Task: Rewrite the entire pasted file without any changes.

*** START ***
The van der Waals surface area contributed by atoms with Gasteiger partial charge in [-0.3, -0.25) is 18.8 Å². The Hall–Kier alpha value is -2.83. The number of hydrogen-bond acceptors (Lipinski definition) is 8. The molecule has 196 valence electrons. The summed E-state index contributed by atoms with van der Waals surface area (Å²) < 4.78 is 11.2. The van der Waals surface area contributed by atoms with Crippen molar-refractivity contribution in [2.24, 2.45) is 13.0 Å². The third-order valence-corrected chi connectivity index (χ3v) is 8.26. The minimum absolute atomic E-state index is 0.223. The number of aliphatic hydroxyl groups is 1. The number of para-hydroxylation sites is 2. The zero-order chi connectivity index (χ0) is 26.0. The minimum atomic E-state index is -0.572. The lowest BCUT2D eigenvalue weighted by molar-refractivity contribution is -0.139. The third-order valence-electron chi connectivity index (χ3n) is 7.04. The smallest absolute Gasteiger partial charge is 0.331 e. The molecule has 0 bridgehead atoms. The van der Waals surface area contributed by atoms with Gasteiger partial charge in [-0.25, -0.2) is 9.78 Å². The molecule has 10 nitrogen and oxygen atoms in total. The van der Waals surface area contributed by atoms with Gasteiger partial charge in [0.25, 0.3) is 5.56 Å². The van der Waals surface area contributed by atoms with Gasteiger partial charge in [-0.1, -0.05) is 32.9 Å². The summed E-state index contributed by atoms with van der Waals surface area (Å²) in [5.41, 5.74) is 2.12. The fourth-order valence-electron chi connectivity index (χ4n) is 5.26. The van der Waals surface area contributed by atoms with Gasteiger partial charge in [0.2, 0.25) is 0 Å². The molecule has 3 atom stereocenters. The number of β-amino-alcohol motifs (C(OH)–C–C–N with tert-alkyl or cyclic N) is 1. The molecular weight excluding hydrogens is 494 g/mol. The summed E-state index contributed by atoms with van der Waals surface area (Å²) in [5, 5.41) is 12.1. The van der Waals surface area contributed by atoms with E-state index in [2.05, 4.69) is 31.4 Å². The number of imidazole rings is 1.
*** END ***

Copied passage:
The van der Waals surface area contributed by atoms with Gasteiger partial charge in [-0.3, -0.25) is 18.8 Å². The Hall–Kier alpha value is -2.83. The number of hydrogen-bond acceptors (Lipinski definition) is 8. The molecule has 196 valence electrons. The summed E-state index contributed by atoms with van der Waals surface area (Å²) < 4.78 is 11.2. The van der Waals surface area contributed by atoms with Crippen molar-refractivity contribution in [2.24, 2.45) is 13.0 Å². The third-order valence-corrected chi connectivity index (χ3v) is 8.26. The minimum absolute atomic E-state index is 0.223. The number of aliphatic hydroxyl groups is 1. The number of para-hydroxylation sites is 2. The zero-order chi connectivity index (χ0) is 26.0. The minimum atomic E-state index is -0.572. The lowest BCUT2D eigenvalue weighted by molar-refractivity contribution is -0.139. The third-order valence-electron chi connectivity index (χ3n) is 7.04. The smallest absolute Gasteiger partial charge is 0.331 e. The molecule has 0 bridgehead atoms. The van der Waals surface area contributed by atoms with Gasteiger partial charge in [-0.25, -0.2) is 9.78 Å². The molecule has 10 nitrogen and oxygen atoms in total. The van der Waals surface area contributed by atoms with Gasteiger partial charge in [0.25, 0.3) is 5.56 Å². The van der Waals surface area contributed by atoms with Gasteiger partial charge in [-0.1, -0.05) is 32.9 Å². The summed E-state index contributed by atoms with van der Waals surface area (Å²) in [5.41, 5.74) is 2.12. The fourth-order valence-electron chi connectivity index (χ4n) is 5.26. The van der Waals surface area contributed by atoms with Gasteiger partial charge in [0.2, 0.25) is 0 Å². The molecule has 3 atom stereocenters. The number of β-amino-alcohol motifs (C(OH)–C–C–N with tert-alkyl or cyclic N) is 1. The molecular weight excluding hydrogens is 494 g/mol. The summed E-state index contributed by atoms with van der Waals surface area (Å²) in [5, 5.41) is 12.1. The van der Waals surface area contributed by atoms with E-state index in [2.05, 4.69) is 31.4 Å². The number of imidazole rings is 1.